Read Apple CEO’s email denouncing white supremacism in Charlottesville
Much like politicians, tech company CEOs are nowadays expected to take a position on the big social issues facing their country, and Apple boss Tim Cook has been the latest to join the fray with an email sent to all global employees of the company on Wednesday night, which was obtained by Recode. In the email, Cook provides a strong response to the violence on display in Charlottesville over the weekend, and he goes on to make an unequivocal call about who was in the wrong.
“I disagree with the president and others who believe that there is a moral equivalence between white supremacists and Nazis, and those who oppose them by standing up for human rights,” writes Cook. Like Microsoft CEO Satya Nadella, Cook doesn’t explicitly address another issue that arose before Charlottesville — namely the memo that was circulated inside Google suggesting biological differences explain why there are more men than women in tech — but he seems to be talking about it in the same breath as he denounced the Nazis of Charlottesville. He underscores equal treatment of all people as fundamental to his own morality and that of Apple, which is expressed through its products and actions.
Apple will make $2 million of donations to civil rights groups working to fight white supremacism such as that on display in Charlottesville, and it will furthermore match employee donations to similar causes on a two-for-one basis. There will soon also be an option added to iTunes for Apple users to contribute to supporting one of Apple’s chosen organizations, the Southern Poverty Law Center. In an apparently related move, Apple Pay has ceased accepting payments on websites selling white supremacist and Nazi gear.
The email in full:
Like so many of you, equality is at the core of my beliefs and values. The events of the past several days have been deeply troubling for me, and I’ve heard from many people at Apple who are saddened, outraged or confused.
What occurred in Charlottesville has no place in our country. Hate is a cancer, and left unchecked it destroys everything in its path. Its scars last generations. History has taught us this time and time again, both in the United States and countries around the world.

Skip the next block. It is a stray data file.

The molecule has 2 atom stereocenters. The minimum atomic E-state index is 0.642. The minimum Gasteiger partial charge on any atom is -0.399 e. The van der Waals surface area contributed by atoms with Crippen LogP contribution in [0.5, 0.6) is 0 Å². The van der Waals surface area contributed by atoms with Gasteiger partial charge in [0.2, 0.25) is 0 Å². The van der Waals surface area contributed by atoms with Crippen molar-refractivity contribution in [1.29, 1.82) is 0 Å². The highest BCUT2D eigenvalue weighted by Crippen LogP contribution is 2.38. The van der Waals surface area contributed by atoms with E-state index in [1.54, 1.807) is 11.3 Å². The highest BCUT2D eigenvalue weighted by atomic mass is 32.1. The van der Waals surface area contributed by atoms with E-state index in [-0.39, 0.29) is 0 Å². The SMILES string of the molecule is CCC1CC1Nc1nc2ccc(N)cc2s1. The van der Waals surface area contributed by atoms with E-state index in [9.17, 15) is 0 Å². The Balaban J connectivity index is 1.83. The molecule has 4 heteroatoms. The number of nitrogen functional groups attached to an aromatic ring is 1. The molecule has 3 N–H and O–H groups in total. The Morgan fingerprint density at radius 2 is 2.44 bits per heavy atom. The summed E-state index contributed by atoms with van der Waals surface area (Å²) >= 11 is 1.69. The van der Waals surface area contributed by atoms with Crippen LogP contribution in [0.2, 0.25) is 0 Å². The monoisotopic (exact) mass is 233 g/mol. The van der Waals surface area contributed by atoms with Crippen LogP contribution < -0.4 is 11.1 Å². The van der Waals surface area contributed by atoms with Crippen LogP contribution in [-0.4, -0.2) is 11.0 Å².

We must not witness or permit such hate and bigotry in our country, and we must be unequivocal about it. This is not about the left or the right, conservative or liberal. It is about human decency and morality. I disagree with the president and others who believe that there is a moral equivalence between white supremacists and Nazis, and those who oppose them by standing up for human rights. Equating the two runs counter to our ideals as Americans.
Regardless of your political views, we must all stand together on this one point — that we are all equal. As a company, through our actions, our products and our voice, we will always work to ensure that everyone is treated equally and with respect.
I believe Apple has led by example, and we’re going to keep doing that. We have always welcomed people from every walk of life to our stores around the world and showed them that Apple is inclusive of everyone. We empower people to share their views and express themselves through our products.
In the wake of the tragic and repulsive events in Charlottesville, we are stepping up to help organizations who work to rid our country of hate. Apple will be making contributions of $1 million each to the Southern Poverty Law Center and the Anti-Defamation League. We will also match two-for-one our employees’ donations to these and several other human rights groups, between now and September 30.
In the coming days, iTunes will offer users an easy way to join us in directly supporting the work of the SPLC.
Dr. Martin Luther King said, “Our lives begin to end the day we become silent about the things that matter.” So, we will continue to speak up. These have been dark days, but I remain as optimistic as ever that the future is bright. Apple can and will play an important role in bringing about positive change.